11.04.2011 Feature Article

Brixton uprisings - 1981 - 2011

Brixton uprisings - 1981 - 2011
11.04.2011 LISTEN

Yesterday was the 30th year since the Brixton Uprisings of 1981. On its anniversary Ade Sawyerr's advice is that the black community must take ownership of its problems and fashion its own solutions.

Thirty years after the Brixton Uprising that was a watershed in the political, economic and social recognition of black people in Britain most of the challenges within our community still remain.

Walking through Brixton today, I realise how little we have been able to take advantage of initiatives that were set up to benefit us. The fault I believe is in our inability to sustain our community organisations.

It was an uprising by young African and Caribbean people fighting against oppression from the police. The best analogy for the uprising is the current fight for democracy taking place in the Middle East now, except that instead of our asking the UN to create a no fly zone for us to fight this oppression, the government unleashed more policemen onto to the streets of Brixton to brutalise the young people.

But, the violent methods by the young people against the authoritarian behaviour of the police should not be seen as the worst riots this country; this was a genuine fight for recognition much in the same way as the black panther movement in America in the likes H. Rap Brown, Huey Newton, the Soledad Brothers, Stokely Carmichel, Eldridge Cleaver, Angela Davies and the many more young activists of the time took on the police to supplement the much applauded non violent methods of Martin Luther King Jr.

All these African-Americans matured into the mainstream much in the same way that those in Brixton who took this stand against oppression have moved into respectable careers.

The signal to government that black people were not passive or exotic visitations in this country who would go away, but had come to stay and wanted a legitimate stake in affairs in this country and were prepared to resist oppression by whatever means paid off.

The Scarman report that followed the inquiry made useful recommendations on how to address the racial disadvantage faced by the black people and several initiatives were set up.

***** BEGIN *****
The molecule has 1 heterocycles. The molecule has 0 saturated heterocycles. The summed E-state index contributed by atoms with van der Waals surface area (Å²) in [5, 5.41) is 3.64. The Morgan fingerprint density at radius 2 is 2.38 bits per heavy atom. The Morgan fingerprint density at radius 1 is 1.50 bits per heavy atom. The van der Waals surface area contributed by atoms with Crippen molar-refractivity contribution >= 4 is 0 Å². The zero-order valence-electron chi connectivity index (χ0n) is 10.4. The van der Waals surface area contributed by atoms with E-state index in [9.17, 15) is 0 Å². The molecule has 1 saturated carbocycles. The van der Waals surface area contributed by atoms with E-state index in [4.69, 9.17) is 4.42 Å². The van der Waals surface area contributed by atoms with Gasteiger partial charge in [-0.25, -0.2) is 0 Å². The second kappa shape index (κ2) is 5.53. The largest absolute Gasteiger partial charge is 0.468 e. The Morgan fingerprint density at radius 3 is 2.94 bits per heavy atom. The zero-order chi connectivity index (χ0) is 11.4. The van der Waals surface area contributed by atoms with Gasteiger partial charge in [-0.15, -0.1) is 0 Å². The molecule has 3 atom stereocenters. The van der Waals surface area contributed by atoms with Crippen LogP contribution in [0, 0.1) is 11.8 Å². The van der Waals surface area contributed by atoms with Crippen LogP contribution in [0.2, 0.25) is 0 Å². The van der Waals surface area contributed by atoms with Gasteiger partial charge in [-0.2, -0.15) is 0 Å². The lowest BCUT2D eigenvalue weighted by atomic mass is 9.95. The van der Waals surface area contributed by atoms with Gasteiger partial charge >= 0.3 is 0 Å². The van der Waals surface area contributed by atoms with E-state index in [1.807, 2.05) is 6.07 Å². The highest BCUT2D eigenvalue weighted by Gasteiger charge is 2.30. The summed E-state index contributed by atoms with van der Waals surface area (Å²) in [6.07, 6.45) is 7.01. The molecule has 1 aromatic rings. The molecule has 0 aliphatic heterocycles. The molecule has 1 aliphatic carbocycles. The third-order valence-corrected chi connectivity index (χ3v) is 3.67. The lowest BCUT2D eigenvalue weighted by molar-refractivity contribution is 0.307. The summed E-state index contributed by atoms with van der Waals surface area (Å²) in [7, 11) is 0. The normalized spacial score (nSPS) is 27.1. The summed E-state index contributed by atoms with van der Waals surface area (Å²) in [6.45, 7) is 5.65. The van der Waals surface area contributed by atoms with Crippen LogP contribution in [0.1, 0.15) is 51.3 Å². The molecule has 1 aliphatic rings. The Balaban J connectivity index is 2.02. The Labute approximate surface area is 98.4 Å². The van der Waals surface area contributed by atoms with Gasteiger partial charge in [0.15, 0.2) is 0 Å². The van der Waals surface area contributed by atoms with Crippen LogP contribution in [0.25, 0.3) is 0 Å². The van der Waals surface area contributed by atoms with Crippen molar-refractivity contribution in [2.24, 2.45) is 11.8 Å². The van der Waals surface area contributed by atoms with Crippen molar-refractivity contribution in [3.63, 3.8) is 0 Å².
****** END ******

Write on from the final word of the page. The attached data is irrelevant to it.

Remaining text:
The uprising created an important forum for discussions and expression of opinion. Several enterprise initiatives to support African and Caribbean people to set up in business were implemented; training programmes were set up to help the young gain training in skills for jobs and to gain access to further and higher educations programmes. Local, regional and central government funded cultural projects and more importantly several black people found their voice to fight for the increase in political representation in this country; black people fought for local council seats in London and across the country, some made it to be council leaders and within a short period of 6 years black people had entered parliament in this country.

Several community and voluntary sector organisations were set up that produced advancement in several sectors, we got our own housing associations, BYFHAA, Black Roofs, Ujima etc, most of them now defunct, we had a lot of community based training organisations and agencies, Community Roots Trust, Project Full Employ, etc. Many second tier civil society organisations such as SIA, KENTE, have not stayed the course, we also had our own enterprise agencies, Wandsworth, Deptford, North London, South London; none exist now. The large number of arts organisations espousing our culture that were funded have now disappeared.

After the riots a number of black professionals moved into Brixton to create a symbol of black development; Bowman and Ziade, Francis and Co, New World Business Services, Choice FM, Voice Newspaper and Equinox Consulting did good business in the area working to support the many black community organisations that existed.

But thirty years after this remarkable transformation, we seem to be under siege and powerless to take charge of our problems of fighting crime within our community and keeping our young people safe.

Individuals within the black community have done very very well and have entered the mainstream, but they have not been able to take the community along with them. We are still not achieving in education that is the route for the social and economic mobility that we so need. Those who have been successful in their careers seem powerless to assist in our collective development.

Either we have forgotten that the strength of our community is based on the strength of our community organisations, or we have failed to recognise that without organising and taking charge of our own problems, no one would care about our community.

Multiculturalism is under attack, the wish is that we integrate and be assimilated; our politicians are even winning in lily white safe seats. But political advancement is of no use if our social fabric is weak and fragmented.

So whilst I doff my cap to the young people who took a stand in Brixton and fought off the oppression of the police several years ago, the challenges of our collective community remains, we need to start organising again and we need to take charge of our community problems and provide a better aspiration and future for our young people.

Ade Sawyerr is partner in the diversity and equality focussed consultancy, Equinox Consulting. You may email him at [email protected] or visit his blog.